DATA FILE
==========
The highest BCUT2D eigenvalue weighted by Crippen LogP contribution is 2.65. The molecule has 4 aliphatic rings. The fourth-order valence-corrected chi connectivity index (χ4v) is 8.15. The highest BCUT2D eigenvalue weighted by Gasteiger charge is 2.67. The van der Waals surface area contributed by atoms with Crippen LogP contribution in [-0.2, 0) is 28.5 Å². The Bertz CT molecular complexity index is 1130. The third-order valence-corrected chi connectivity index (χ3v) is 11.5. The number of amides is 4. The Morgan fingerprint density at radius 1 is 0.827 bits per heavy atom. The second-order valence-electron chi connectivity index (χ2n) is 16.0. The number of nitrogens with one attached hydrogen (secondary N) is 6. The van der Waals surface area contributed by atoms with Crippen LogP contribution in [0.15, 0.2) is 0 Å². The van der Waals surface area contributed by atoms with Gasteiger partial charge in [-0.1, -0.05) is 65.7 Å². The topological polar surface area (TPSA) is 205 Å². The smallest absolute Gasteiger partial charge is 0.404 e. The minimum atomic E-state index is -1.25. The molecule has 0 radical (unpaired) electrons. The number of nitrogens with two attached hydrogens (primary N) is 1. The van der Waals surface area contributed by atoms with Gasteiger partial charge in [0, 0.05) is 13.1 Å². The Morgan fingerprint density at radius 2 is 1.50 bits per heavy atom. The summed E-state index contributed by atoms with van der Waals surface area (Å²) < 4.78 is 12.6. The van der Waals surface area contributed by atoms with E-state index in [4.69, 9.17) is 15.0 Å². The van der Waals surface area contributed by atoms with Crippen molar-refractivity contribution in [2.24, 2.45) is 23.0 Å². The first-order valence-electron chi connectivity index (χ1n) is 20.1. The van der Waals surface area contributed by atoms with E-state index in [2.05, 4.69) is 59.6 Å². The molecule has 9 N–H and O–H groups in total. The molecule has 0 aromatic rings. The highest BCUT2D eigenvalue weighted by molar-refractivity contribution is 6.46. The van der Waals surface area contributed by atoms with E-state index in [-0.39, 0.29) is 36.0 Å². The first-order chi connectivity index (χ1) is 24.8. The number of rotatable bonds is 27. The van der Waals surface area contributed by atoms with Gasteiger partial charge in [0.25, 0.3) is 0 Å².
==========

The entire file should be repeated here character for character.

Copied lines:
The highest BCUT2D eigenvalue weighted by Crippen LogP contribution is 2.65. The molecule has 4 aliphatic rings. The fourth-order valence-corrected chi connectivity index (χ4v) is 8.15. The highest BCUT2D eigenvalue weighted by Gasteiger charge is 2.67. The van der Waals surface area contributed by atoms with Crippen LogP contribution in [-0.2, 0) is 28.5 Å². The Bertz CT molecular complexity index is 1130. The third-order valence-corrected chi connectivity index (χ3v) is 11.5. The number of amides is 4. The Morgan fingerprint density at radius 1 is 0.827 bits per heavy atom. The second-order valence-electron chi connectivity index (χ2n) is 16.0. The number of nitrogens with one attached hydrogen (secondary N) is 6. The van der Waals surface area contributed by atoms with Crippen LogP contribution in [0.15, 0.2) is 0 Å². The van der Waals surface area contributed by atoms with Gasteiger partial charge in [-0.1, -0.05) is 65.7 Å². The topological polar surface area (TPSA) is 205 Å². The smallest absolute Gasteiger partial charge is 0.404 e. The minimum atomic E-state index is -1.25. The molecule has 0 radical (unpaired) electrons. The number of nitrogens with two attached hydrogens (primary N) is 1. The van der Waals surface area contributed by atoms with Gasteiger partial charge in [0, 0.05) is 13.1 Å². The Morgan fingerprint density at radius 2 is 1.50 bits per heavy atom. The summed E-state index contributed by atoms with van der Waals surface area (Å²) < 4.78 is 12.6. The van der Waals surface area contributed by atoms with E-state index in [4.69, 9.17) is 15.0 Å². The van der Waals surface area contributed by atoms with Crippen molar-refractivity contribution in [2.24, 2.45) is 23.0 Å². The first-order valence-electron chi connectivity index (χ1n) is 20.1. The van der Waals surface area contributed by atoms with E-state index in [2.05, 4.69) is 59.6 Å². The molecule has 9 N–H and O–H groups in total. The molecule has 0 aromatic rings. The highest BCUT2D eigenvalue weighted by molar-refractivity contribution is 6.46. The van der Waals surface area contributed by atoms with E-state index in [-0.39, 0.29) is 36.0 Å². The first-order chi connectivity index (χ1) is 24.8. The number of rotatable bonds is 27. The van der Waals surface area contributed by atoms with Gasteiger partial charge in [0.25, 0.3) is 0 Å².